Kenai’s story began in Alaska where he was born at a wolf-breeding facility. Kenai’s mother was reported to be a pure McKenzie Valley wolf and his father was documented as 87% timber wolf. A young couple from Fort Collins, Colorado, on vacation in Alaska, toured the facility and became fascinated with the animals. They purchased Kenai, who was four months old at the time, without investigating what owning a wolf dog entailed. Unfortunately, Kenai was terrified of his new owners and his new home and would hide when approached. He was unable to bond with his new family, and Kenai’s owners became very frustrated. This was not the warm cuddly puppy they wanted, and after just six days Kenai was turned over to W.O.L.F.
At first, Kenai would stay as far away from humans as possible. Then a seven-month-old female named Samantha arrived at the facility, and they were placed in the same enclosure. Kenai and Sami bonded very quickly and Sami helped Kenai accept his new home. Slowly, over time, Kenai grew in confidence and assurance that he would not be uprooted again.
In February of 1999 a young male named Lakota was introduced into Kenai and Sami’s enclosure. Lakota was a very exuberant animal who kept Kenai and Sami on their toes. Kenai adjusted to his new family and became a favorite of all W.O.L.F. visitors. He had a very unique, unforgettable way of greeting people. It started with a mad scent rub all over your head and back followed by a not-so-gentle bite on the back of your head. Once all the visitors were thoroughly “Kenai’d”, he would sit next to you and demand scratching until your arm almost fell off. If you stopped, he would whack you with one of his giant paws to start again.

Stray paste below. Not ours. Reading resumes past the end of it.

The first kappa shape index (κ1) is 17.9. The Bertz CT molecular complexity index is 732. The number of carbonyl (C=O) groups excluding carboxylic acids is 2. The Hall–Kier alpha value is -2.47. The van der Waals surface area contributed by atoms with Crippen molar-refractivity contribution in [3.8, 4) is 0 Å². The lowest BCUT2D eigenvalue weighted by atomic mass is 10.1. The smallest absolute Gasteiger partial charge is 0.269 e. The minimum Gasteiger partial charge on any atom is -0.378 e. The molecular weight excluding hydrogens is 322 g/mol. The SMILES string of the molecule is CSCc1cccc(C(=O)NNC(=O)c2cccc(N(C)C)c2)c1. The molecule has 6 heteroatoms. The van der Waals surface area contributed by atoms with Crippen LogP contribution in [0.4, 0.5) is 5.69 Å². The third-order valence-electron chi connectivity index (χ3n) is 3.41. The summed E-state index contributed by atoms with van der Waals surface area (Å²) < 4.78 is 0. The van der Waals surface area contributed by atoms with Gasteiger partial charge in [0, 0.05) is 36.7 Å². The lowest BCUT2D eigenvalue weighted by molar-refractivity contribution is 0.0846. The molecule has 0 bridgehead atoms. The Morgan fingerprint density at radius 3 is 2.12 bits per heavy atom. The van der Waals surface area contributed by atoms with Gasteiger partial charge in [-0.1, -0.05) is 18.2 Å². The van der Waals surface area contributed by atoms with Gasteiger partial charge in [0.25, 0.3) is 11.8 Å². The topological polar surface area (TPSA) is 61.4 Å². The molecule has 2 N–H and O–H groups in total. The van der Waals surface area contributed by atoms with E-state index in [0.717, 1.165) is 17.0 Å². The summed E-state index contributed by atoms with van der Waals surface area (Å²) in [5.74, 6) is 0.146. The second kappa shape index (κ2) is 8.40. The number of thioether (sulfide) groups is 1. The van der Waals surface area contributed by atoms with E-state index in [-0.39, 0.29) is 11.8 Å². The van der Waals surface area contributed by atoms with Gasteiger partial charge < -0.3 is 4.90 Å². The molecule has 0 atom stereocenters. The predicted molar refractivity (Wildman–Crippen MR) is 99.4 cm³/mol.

Unfortunately, Kenai developed hypothyroidism, which significantly decreases metabolism and causes coat issues. One day, staff noticed Kenai appeared to have blood in his urine. He was also lethargic and not acting like himself. Antibiotics were started, but he continued to get worse. He was taken to the vet clinic, where tests determined he had Evan’s Syndrome, a condition that causes the body to destroy its own red blood cells and platelets. Treatment had a low success rate and required hospitalization, blood transfusions and serious medications. We could not ask Kenai to go through that. He came home to his pack and territory, where he was helped to pass in the company of his pack mates.